Anders Borg skäller – men vem bryr sig?

29 Feb, 2012 at 12:19 | Posted in Varia | Comments Off on Anders Borg skäller – men vem bryr sig?

ECB förklarar Grekland bankrutt!

28 Feb, 2012 at 12:01 | Posted in Economics | Comments Off on ECB förklarar Grekland bankrutt!

I ett pressmeddelande från ECB framgår nu att man i princip bankruttförklarar Grekland. Detta kommer efter den senaste nedgraderingen från kreditvärderingsinstitutet Standard & Poor’s, som i gårkväll meddelade att kreditbetyget för Grekland sänks till “selektiv default” från tidigare CC på lång sikt och C på kort sikt:

28 February 2012 – Eligibility of Greek bonds used as collateral in Eurosystem monetary policy operations
The Governing Council of the European Central Bank (ECB) has decided to temporarily suspend the eligibility of marketable debt instruments issued or fully guaranteed by the Hellenic Republic for use as collateral in Eurosystem monetary policy operations. This decision takes into account the rating of the Hellenic Republic as a result of the launch of the private sector involvement offer.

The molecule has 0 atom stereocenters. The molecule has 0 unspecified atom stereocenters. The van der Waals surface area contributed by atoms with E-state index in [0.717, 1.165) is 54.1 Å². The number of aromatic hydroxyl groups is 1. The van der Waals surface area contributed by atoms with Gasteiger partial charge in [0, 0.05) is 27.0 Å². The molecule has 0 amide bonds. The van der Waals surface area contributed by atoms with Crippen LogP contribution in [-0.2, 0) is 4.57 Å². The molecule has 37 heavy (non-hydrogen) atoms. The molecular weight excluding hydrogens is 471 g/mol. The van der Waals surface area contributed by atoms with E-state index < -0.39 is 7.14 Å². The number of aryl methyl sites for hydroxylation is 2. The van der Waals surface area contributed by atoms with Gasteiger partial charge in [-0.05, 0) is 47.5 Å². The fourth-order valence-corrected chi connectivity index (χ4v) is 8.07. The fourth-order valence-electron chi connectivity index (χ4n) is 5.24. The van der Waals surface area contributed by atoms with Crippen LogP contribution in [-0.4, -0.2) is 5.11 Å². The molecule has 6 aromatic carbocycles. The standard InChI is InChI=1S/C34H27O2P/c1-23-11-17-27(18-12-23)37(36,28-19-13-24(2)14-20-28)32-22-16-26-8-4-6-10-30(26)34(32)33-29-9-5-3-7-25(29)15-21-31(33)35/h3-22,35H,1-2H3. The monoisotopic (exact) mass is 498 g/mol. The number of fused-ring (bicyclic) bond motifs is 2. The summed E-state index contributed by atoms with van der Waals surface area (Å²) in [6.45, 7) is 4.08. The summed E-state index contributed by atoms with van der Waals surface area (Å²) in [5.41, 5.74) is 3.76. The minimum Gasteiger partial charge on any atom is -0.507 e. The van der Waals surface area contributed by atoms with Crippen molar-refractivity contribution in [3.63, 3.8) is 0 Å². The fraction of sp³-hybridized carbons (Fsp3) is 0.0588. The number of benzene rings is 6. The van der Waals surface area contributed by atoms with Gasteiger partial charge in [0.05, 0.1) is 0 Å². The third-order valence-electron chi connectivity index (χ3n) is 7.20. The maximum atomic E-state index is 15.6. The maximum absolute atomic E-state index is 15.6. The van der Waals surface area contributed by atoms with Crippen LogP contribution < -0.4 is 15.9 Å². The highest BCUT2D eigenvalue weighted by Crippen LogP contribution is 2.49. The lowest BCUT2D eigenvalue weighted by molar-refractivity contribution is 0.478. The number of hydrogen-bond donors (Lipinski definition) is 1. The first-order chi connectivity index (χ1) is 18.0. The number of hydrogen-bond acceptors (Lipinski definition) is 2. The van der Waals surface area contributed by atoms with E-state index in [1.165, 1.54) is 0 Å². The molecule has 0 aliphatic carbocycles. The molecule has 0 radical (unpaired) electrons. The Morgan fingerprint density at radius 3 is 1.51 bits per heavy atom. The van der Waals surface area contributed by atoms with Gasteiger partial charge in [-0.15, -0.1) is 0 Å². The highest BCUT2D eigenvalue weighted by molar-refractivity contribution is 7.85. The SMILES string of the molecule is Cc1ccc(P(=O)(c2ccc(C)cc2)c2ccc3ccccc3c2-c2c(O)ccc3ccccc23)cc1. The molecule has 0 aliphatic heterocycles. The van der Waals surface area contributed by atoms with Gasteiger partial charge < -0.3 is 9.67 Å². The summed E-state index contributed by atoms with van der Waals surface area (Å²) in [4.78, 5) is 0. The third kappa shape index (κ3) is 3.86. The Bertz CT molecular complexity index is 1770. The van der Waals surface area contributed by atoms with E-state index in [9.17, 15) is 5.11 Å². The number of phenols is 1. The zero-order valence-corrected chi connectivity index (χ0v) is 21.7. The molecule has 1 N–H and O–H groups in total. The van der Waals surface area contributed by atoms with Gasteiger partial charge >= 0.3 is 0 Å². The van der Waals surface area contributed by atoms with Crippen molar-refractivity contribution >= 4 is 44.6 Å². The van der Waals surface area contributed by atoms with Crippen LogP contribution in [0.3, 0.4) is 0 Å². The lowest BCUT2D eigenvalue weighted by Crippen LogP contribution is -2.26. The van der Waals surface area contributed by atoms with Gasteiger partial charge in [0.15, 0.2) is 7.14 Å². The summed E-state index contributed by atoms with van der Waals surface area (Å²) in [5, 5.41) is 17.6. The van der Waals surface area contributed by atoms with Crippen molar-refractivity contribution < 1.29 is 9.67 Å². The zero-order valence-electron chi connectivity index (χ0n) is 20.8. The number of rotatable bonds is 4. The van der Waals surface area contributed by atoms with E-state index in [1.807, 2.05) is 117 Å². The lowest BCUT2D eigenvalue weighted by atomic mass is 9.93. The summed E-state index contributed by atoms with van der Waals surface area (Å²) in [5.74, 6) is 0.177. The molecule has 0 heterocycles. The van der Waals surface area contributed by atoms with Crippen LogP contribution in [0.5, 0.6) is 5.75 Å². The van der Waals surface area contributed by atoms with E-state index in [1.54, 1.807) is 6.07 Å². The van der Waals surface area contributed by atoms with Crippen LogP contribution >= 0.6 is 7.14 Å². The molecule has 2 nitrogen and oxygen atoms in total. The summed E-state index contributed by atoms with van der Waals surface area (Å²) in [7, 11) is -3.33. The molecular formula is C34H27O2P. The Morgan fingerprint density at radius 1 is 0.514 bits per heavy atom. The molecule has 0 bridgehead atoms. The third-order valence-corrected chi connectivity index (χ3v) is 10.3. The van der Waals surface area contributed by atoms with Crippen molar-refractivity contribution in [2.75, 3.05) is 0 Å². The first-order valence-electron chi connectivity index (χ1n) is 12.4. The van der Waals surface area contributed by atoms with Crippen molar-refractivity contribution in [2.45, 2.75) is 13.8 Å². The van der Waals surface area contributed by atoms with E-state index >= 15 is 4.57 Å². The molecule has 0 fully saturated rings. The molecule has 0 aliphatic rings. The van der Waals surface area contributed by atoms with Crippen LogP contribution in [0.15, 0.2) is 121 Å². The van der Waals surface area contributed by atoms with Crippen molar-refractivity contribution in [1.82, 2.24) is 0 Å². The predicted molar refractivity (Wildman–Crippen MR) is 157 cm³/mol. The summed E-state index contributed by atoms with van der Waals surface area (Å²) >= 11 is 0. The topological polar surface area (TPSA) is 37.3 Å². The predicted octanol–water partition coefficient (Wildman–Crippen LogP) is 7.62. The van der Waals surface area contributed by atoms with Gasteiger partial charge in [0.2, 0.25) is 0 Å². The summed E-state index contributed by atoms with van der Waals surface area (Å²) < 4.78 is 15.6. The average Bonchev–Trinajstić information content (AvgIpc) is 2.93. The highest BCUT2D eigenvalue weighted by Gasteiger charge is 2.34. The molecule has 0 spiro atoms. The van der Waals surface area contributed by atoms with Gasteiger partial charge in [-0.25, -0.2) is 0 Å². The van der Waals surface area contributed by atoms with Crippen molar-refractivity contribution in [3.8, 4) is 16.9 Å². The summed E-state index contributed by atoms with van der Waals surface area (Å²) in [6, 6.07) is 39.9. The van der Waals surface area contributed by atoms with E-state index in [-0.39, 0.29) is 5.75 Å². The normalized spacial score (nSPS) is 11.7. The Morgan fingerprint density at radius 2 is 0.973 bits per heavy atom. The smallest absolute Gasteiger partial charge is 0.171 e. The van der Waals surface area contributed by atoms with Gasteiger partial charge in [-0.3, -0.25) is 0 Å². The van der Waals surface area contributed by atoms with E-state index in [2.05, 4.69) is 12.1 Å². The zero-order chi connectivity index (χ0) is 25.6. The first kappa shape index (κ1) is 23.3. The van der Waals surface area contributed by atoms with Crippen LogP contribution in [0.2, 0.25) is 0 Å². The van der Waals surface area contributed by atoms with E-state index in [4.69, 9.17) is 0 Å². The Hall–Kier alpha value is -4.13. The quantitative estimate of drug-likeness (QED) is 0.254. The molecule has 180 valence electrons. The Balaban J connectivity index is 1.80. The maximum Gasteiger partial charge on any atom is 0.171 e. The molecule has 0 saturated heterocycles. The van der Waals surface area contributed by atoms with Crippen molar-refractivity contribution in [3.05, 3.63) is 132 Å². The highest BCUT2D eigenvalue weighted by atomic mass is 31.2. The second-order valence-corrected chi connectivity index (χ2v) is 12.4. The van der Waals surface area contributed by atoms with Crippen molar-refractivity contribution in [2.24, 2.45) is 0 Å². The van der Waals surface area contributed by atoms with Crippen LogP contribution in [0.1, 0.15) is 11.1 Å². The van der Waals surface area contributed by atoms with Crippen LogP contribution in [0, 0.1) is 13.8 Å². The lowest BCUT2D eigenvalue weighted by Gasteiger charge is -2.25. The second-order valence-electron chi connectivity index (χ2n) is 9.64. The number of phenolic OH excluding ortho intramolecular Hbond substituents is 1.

At the same time, the Governing Council decided that the liquidity needs of affected Eurosystem counterparties can be satisfied by the relevant national central banks, in line with relevant Eurosystem arrangements (emergency liquidity assistance).

Riskkapital och välfärd

28 Feb, 2012 at 10:31 | Posted in Politics & Society | Comments Off on Riskkapital och välfärd


Vad är satir och vad är verklighet? Ibland undrar man. En som iallafall kan det här med satir är Max Gustafson. Lysande!

Dagens bristvara – ministrar med kompetens

27 Feb, 2012 at 20:58 | Posted in Economics | 8 Comments